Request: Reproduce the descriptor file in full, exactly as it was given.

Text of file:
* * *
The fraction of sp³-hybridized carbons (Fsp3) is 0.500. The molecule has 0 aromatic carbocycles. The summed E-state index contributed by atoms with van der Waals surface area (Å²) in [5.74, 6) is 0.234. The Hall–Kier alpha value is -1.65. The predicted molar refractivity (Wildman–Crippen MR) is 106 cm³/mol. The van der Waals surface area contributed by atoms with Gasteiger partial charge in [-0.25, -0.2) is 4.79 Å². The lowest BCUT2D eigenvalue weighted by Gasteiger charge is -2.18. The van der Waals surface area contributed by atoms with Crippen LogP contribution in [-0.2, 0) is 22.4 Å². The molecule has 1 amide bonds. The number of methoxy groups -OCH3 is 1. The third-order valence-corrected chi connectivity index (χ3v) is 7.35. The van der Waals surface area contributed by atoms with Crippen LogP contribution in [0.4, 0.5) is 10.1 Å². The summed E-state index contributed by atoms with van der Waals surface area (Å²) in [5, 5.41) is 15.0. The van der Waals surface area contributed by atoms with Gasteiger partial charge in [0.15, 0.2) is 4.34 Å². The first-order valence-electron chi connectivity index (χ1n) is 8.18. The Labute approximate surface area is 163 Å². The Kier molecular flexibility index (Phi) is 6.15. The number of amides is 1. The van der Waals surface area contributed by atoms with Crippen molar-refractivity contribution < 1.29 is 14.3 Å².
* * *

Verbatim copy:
The fraction of sp³-hybridized carbons (Fsp3) is 0.500. The molecule has 0 aromatic carbocycles. The summed E-state index contributed by atoms with van der Waals surface area (Å²) in [5.74, 6) is 0.234. The Hall–Kier alpha value is -1.65. The predicted molar refractivity (Wildman–Crippen MR) is 106 cm³/mol. The van der Waals surface area contributed by atoms with Gasteiger partial charge in [-0.25, -0.2) is 4.79 Å². The lowest BCUT2D eigenvalue weighted by Gasteiger charge is -2.18. The van der Waals surface area contributed by atoms with Crippen LogP contribution in [-0.2, 0) is 22.4 Å². The molecule has 1 amide bonds. The number of methoxy groups -OCH3 is 1. The third-order valence-corrected chi connectivity index (χ3v) is 7.35. The van der Waals surface area contributed by atoms with Crippen LogP contribution in [0.4, 0.5) is 10.1 Å². The summed E-state index contributed by atoms with van der Waals surface area (Å²) in [5, 5.41) is 15.0. The van der Waals surface area contributed by atoms with Gasteiger partial charge in [0.15, 0.2) is 4.34 Å². The first-order valence-electron chi connectivity index (χ1n) is 8.18. The Labute approximate surface area is 163 Å². The Kier molecular flexibility index (Phi) is 6.15. The number of amides is 1. The van der Waals surface area contributed by atoms with Crippen molar-refractivity contribution < 1.29 is 14.3 Å².